Influence of Ice-covers on Stream Hydraulics and Geometric Characteristics of Alternate Bars in Rivers: an Experimental Study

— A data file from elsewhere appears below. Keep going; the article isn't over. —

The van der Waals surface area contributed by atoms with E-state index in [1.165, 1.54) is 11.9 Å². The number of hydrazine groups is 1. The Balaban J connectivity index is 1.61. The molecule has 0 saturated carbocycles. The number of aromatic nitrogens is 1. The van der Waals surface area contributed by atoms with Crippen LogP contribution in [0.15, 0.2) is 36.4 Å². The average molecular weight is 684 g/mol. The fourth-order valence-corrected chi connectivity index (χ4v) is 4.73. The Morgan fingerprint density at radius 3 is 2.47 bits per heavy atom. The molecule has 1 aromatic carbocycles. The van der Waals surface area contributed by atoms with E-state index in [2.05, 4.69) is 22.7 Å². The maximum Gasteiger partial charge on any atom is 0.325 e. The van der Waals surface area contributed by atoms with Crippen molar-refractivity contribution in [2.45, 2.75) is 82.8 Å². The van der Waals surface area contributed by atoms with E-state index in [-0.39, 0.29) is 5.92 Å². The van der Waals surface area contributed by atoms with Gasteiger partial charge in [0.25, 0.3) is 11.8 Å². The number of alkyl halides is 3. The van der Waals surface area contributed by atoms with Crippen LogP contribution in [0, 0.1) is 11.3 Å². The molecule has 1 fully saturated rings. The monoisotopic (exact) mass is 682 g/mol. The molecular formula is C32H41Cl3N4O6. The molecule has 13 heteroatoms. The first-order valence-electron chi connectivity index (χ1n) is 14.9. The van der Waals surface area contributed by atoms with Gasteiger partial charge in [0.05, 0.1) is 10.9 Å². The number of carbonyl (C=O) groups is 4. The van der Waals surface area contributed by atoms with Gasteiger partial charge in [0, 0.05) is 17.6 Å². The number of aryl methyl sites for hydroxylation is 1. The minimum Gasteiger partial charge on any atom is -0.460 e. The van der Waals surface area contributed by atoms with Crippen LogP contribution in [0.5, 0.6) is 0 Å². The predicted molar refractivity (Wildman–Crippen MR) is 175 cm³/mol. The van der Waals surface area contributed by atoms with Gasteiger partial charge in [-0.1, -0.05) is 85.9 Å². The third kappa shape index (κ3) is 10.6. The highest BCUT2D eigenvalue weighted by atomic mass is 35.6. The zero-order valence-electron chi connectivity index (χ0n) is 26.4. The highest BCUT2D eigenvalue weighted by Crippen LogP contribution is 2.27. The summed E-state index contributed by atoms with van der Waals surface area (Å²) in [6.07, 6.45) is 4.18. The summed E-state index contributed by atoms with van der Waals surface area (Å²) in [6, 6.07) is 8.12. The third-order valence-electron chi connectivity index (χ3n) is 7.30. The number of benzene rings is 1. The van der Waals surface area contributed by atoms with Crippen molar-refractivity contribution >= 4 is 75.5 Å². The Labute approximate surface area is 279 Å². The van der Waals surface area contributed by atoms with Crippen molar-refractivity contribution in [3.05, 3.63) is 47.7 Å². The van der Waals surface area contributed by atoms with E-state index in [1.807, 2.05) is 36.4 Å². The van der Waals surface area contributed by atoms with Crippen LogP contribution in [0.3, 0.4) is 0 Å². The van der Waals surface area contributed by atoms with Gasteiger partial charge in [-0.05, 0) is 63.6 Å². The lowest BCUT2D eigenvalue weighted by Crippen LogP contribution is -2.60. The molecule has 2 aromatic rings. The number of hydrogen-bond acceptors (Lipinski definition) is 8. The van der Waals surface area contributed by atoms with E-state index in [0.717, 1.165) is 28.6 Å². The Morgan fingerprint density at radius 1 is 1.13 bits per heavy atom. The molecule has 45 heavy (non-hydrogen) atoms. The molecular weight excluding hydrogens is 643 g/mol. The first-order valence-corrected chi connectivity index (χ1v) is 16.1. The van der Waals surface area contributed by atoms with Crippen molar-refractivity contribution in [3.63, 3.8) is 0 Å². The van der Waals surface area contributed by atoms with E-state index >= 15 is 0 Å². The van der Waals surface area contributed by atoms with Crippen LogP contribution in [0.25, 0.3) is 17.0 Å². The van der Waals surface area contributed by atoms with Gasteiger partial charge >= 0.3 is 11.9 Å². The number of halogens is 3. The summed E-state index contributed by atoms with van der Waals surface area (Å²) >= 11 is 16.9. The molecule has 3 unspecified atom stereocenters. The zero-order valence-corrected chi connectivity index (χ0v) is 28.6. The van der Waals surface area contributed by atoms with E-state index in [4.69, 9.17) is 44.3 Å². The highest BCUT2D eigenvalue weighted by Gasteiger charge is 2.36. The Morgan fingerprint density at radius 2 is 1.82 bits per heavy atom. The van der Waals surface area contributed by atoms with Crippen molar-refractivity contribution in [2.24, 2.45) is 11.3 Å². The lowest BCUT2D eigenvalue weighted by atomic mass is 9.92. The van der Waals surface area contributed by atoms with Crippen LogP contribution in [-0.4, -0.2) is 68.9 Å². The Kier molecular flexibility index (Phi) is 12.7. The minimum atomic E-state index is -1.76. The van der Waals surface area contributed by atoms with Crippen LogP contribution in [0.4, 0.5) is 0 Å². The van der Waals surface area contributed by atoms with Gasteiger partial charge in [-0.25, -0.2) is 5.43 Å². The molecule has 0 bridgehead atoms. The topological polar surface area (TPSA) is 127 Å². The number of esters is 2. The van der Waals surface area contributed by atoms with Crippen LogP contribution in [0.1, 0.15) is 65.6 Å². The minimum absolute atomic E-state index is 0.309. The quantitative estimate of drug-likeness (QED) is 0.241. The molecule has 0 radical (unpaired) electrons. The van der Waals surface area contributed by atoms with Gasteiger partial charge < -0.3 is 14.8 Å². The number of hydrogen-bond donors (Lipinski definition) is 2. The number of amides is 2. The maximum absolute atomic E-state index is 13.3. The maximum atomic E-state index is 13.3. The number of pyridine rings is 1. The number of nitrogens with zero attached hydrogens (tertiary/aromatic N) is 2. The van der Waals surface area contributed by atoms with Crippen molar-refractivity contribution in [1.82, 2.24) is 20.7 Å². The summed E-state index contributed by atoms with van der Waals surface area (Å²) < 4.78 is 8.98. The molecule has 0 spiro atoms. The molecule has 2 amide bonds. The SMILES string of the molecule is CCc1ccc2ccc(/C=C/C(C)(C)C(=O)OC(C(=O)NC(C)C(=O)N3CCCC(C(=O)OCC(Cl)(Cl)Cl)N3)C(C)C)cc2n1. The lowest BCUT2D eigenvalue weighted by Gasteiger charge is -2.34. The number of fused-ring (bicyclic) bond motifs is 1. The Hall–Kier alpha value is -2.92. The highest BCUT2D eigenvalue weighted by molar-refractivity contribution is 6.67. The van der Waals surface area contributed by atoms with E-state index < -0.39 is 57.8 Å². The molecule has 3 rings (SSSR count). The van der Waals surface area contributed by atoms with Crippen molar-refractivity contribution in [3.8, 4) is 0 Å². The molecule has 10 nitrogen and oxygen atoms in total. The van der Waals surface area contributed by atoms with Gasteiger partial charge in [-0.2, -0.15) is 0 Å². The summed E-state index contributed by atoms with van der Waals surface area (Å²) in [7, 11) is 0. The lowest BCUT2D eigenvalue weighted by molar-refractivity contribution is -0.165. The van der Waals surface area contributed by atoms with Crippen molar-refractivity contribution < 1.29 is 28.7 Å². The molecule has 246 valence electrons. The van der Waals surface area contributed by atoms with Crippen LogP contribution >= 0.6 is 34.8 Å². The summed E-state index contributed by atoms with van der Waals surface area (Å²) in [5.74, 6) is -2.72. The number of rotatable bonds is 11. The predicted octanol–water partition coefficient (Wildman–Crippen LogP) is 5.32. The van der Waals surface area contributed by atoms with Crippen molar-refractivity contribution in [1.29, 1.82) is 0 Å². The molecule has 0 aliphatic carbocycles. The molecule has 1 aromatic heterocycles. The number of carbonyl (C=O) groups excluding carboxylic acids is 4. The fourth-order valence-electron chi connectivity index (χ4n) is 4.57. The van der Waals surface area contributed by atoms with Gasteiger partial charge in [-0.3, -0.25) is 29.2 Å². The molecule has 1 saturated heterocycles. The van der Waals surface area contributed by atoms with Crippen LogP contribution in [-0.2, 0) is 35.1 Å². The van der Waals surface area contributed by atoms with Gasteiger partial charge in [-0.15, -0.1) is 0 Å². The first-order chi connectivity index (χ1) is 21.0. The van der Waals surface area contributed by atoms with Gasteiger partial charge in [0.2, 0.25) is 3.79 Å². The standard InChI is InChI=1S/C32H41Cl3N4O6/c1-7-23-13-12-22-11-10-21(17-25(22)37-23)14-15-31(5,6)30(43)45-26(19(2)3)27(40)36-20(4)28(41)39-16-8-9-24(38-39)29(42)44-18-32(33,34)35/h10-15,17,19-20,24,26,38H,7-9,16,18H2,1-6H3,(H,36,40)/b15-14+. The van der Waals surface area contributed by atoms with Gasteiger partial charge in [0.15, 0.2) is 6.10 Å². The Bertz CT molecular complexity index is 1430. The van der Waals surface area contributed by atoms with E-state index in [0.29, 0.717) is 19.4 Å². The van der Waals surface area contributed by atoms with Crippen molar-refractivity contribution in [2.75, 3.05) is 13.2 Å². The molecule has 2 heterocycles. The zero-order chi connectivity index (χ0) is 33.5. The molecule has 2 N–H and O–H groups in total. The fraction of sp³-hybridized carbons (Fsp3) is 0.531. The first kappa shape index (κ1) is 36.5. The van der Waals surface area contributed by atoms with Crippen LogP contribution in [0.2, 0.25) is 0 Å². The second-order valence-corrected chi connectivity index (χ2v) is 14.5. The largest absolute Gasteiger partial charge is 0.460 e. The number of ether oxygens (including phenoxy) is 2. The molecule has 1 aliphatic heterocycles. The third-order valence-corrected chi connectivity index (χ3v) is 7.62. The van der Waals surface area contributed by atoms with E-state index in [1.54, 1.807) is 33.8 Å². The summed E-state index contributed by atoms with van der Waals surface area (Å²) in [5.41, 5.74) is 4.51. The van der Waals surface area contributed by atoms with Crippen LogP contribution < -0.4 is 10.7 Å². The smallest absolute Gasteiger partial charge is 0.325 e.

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The thesis consists of two parts. In the first part (Chapters 2 and 3), the effect of ice-covers on stream hydraulics and especially the vertical velocity profile is reviewed (Chapter 2) and analyzed through a series of laboratory experiments involving both open channel and ice covered flows (Chapter 3). Chapter 3 aims to address the following research needs (1) examine and characterize velocity profiles in ice covered streams having a gravel bed, (2) evaluate existing equations (namely the two-power law by Tsai and Ettema 1994 and the equation by Guo et al. 2017) for the vertical velocity profile in covered flows, and (3) evaluate the modified log-wake law by Guo (2014) which is applicable to uncovered streams (open-channel) with smooth beds affected by the velocity-dip phenomenon. Use is made of simulated ice covers. The measured velocity profiles under the simulated ice covers were found to be in agreement with the general findings by other authors. The two-power law by Tsai and Ettema (1994) and the equation by Guo et al. (2017) were able to reproduce the velocity profiles resulting from the present measurements reasonably well, with the equation by Guo et al. (2017) yielding a more uniform distribution of the data around the best agreement line. For the open channel flows over smooth beds, the modified log-wake law by Guo (2014) was found to not be appropriate. A new empirical adjustment was proposed. Chapter 4 deals with the effects of ice-covers on the length and height of the bedforms known as alternate bars. The fundamental question this research aims to answer is whether or not the geometric characteristics of alternate bars are altered in the presence of an ice cover, and if yes, by how much? It was found that the height and especially the length increased with the presence of an ice cover. This chapter hypothesizes that in covered flows the effective width-to-depth ratio that determines the length and height of the bars may be that associated with the height of the lower layer (height of maximum velocity), instead of the total flow depth.